Infineon Technologies’ IMC301A-F064 combines the Motion Control Engine (MCE 2.0), scripting and Arm Cortex-M0 MCU in QFP-64 package. The motor controller performs sensor less field-oriented control (FOC) for a variable speed drive based on a permanent magnet synchronous motor (PMSM). The integrated MCU is based on a 32 bit Arm Cortex-M0 core and is used to implement customer functionality.

• iMOTION Motion Control Engine (MCE 2.0)
• Integrated MCU with 32-bit Arm Cortex-M0 core
• High speed interface between MCE and Arm processor
• 128KB flash memory with ECC
• 3.3V to 5.5V supply with
• Internal oscillators and external oscillator support
• Window watchdog; real-time clock
• Pseudo random number generator
IMC301A-F064 datasheet

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IoT MCU Provides PUF Key Protection Tech

Maxim Integrated’s MAX32520 ChipDNA is a secure Arm Cortex-M4 MCU with built-in physically unclonable function (PUF) technology for financial- and government-grade security. Maxim’s PUF technology allows for multiple layers of protection to provide the most advanced key-protection technology in a cost-effective format for use in IoT, healthcare, industrial and computing systems.

• Arm Cortex-M4F with FPU Up to 120MHz
• 2MB PUF encrypted flash memory with cache
• Low latency on-the-fly decryption of flash execution
• 136KB SRAM + 34KB ECC
• 8KB user-programmable OTP
• Secure boot loader with PSA and serial flash emulation
• AES, SHA, and ECDSA accelerators
• Single 3.3V/2.5V/1.8V supply
• Down to 3.2µA backup mode
• 15µs wake-up time from standby mode
MAX32520 ChipDNA datasheet

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Arm Cortex-M7 MCUs are Rad-Tolerant

Microchip Technology’s SAMV71Q21RT is the radiation tolerant version of the Microchip SAMV71Q21 based on the high-performance 32-bit Arm Cortex-M7 processor with a Double Precision FPU. These devices operate at up to 300MHz and feature up to 2,048KB of Flash, and up to 384KB of multi-port SRAM which is configurable.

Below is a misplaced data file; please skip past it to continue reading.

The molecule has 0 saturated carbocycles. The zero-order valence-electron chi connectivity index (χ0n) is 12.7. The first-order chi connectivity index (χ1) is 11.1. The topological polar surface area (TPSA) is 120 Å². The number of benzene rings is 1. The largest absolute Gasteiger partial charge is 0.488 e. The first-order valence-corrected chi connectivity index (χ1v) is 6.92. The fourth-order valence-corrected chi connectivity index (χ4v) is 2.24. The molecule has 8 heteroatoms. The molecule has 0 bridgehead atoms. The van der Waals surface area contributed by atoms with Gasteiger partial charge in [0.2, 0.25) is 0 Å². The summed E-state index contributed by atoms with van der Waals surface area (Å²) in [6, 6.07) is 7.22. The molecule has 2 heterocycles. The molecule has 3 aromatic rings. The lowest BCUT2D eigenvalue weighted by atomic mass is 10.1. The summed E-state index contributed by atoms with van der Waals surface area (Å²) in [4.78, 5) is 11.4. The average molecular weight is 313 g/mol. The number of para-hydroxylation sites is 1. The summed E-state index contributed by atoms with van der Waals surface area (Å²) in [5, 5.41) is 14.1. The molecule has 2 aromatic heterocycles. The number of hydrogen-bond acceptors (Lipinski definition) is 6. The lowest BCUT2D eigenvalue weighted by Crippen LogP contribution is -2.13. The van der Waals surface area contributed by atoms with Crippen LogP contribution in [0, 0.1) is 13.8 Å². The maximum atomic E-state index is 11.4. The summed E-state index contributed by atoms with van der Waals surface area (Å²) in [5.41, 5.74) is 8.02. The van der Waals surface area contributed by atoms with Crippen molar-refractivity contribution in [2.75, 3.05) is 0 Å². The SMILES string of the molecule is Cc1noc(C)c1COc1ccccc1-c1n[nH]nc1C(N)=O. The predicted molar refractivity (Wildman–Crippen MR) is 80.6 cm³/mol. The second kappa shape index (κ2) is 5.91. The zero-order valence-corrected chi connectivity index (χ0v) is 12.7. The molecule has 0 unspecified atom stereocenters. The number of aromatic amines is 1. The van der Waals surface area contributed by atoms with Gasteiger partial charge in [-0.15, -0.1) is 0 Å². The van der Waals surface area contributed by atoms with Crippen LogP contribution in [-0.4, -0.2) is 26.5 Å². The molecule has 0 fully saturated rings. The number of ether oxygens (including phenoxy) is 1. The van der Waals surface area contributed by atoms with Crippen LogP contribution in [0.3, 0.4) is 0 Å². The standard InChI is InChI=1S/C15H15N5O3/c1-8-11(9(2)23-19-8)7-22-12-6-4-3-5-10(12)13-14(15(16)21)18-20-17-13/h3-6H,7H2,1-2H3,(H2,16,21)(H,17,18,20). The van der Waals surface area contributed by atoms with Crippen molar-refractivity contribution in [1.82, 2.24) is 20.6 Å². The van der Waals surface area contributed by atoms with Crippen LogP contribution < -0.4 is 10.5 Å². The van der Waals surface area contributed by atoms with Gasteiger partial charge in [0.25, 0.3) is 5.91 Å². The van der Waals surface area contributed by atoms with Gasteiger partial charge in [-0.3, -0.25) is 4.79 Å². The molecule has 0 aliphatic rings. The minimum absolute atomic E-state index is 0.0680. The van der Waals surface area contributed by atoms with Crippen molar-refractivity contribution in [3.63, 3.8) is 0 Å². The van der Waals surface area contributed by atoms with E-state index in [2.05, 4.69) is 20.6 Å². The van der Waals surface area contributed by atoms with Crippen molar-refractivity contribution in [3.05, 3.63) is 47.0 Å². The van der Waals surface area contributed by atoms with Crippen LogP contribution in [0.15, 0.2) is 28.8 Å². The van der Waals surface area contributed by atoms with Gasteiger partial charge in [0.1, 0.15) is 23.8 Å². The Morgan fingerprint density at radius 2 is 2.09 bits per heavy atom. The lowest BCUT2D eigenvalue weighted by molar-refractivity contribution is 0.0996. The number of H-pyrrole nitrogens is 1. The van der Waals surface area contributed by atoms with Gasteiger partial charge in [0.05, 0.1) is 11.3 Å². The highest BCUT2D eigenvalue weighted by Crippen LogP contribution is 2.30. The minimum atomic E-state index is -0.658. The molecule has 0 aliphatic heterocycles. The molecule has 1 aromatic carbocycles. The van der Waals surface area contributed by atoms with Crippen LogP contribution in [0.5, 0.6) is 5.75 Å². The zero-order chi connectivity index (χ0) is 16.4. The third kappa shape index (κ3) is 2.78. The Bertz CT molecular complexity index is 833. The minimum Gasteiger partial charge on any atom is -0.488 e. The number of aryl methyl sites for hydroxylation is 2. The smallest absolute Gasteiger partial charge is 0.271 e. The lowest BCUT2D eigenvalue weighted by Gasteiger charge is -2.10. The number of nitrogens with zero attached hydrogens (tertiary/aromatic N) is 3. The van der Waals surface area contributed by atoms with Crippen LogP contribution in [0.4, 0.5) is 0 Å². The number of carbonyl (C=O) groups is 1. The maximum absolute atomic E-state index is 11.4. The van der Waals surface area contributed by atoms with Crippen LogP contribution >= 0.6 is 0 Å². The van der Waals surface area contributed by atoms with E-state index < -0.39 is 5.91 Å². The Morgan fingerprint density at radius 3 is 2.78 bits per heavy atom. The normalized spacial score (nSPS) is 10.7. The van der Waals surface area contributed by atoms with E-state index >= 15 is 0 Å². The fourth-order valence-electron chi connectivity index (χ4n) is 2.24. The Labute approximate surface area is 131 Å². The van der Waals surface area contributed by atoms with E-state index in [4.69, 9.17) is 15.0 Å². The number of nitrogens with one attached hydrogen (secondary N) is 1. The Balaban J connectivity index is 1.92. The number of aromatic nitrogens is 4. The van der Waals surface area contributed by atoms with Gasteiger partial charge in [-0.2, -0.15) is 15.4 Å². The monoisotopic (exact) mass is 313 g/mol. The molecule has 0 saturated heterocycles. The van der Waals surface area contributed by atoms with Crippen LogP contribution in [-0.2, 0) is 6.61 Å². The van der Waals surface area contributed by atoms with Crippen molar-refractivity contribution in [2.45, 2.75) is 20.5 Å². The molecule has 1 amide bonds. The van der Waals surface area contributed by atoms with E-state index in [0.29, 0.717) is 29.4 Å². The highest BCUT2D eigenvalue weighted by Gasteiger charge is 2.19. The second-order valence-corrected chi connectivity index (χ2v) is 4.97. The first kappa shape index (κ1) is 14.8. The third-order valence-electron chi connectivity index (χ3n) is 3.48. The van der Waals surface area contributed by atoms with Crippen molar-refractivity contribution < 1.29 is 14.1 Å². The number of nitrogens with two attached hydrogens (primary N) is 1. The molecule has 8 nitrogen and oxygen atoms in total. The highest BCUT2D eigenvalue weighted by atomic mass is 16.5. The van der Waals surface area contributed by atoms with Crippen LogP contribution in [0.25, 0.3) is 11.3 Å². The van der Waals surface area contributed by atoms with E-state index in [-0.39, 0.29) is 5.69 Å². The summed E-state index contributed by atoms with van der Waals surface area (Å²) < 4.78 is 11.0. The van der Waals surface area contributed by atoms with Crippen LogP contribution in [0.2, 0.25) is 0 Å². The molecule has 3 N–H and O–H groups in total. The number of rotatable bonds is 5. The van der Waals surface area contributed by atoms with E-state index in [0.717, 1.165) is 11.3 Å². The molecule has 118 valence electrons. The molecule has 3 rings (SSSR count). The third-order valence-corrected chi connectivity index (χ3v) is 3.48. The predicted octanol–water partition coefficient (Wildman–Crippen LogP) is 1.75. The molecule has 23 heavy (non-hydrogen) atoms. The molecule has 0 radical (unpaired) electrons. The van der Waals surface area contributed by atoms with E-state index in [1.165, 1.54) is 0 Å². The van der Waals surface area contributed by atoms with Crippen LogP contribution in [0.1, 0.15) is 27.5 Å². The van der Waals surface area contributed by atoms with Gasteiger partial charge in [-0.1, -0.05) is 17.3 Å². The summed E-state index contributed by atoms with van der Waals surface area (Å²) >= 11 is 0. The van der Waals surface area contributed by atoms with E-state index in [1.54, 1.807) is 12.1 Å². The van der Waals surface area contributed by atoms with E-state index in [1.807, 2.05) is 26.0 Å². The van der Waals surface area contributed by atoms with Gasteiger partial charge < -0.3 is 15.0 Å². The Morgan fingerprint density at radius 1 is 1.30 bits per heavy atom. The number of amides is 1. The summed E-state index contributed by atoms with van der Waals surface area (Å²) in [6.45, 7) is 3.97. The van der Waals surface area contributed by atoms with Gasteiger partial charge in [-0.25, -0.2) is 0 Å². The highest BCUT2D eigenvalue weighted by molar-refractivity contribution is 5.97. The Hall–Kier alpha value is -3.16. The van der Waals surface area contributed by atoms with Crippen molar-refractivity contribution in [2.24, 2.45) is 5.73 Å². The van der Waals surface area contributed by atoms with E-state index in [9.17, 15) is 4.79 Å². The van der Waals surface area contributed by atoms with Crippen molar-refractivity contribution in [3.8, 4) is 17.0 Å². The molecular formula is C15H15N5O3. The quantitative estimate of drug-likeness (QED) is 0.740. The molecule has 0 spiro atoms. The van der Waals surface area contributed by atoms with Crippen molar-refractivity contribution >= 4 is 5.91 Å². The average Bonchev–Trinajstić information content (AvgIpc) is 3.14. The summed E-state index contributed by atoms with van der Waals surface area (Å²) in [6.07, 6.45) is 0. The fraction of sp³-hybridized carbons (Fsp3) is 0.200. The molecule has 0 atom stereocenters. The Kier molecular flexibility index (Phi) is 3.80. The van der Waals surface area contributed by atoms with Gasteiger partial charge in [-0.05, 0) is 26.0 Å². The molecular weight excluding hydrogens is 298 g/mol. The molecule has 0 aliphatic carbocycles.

• Arm Cortex-M7 running up to 300MHz
• No Single Event Latch-up below a LET threshold of 60 MeV.cm2 /mg at 125°C
• Total ionizing dose of 30 krad(Si)
• 16KB of ICache and 16 KB of DCache with ECC
• Single- and double-precision HW FPU
• Memory protection unit (MPU) with 16 zones
• DSP Instructions, Thumb-2 Instruction Set
• Embedded Trace Module (ETM) with instruction trace stream
• Trace Port Interface Unit (TPIU)
• Temperature range -55°C to 125°C
SAMV71Q21RT datasheet

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PSA Certified MCU Provides Secure Flash Solution

Nuvoton Technology’s NuMicro M2351SF chip is based on M2351 IoT security MCUs and Winbond TrustME W77F Secure Flash. The M2351 Series is the first Arm Cortex-M23 based MCU that has been both PSA Certified Level 1 and PSA Functional API Certified, according to Nuvoton. The M2351SF is enhanced for its secure storage inside by stacking the Winbond W77F Secure Flash solution.

• Secure Storage Security
• 4MB flash memory density
• LQFP-128, LQFP-64 and QFN-33 packages
• Countermeasures against several kinds of attacks
• TrustZone Security and Low Power
• TrustZone for Armv8-M based on Cortex-M23 CPU
• Low-power consumption with LDO or DC-DC power supply
• Execute only memory (XOM)
• Cryptographic hardware accelerators
NuMicro M2351SF datasheet

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Zigbee/Thread Wireless MCUs Embed NFC

The JN5189 and JN5188 are IEEE 802.15.4 wireless MCUs from NXP that provide ultra-low power connected intelligence for Zigbee 3.0 and Thread applications. The JN5189 and JN5188 provide an integrated NFC NTAG while supporting a wide operating temperature range (-40°C to +125°C). They also include MCU peripherals for smart home, building automation, sensor network and other battery-powered applications.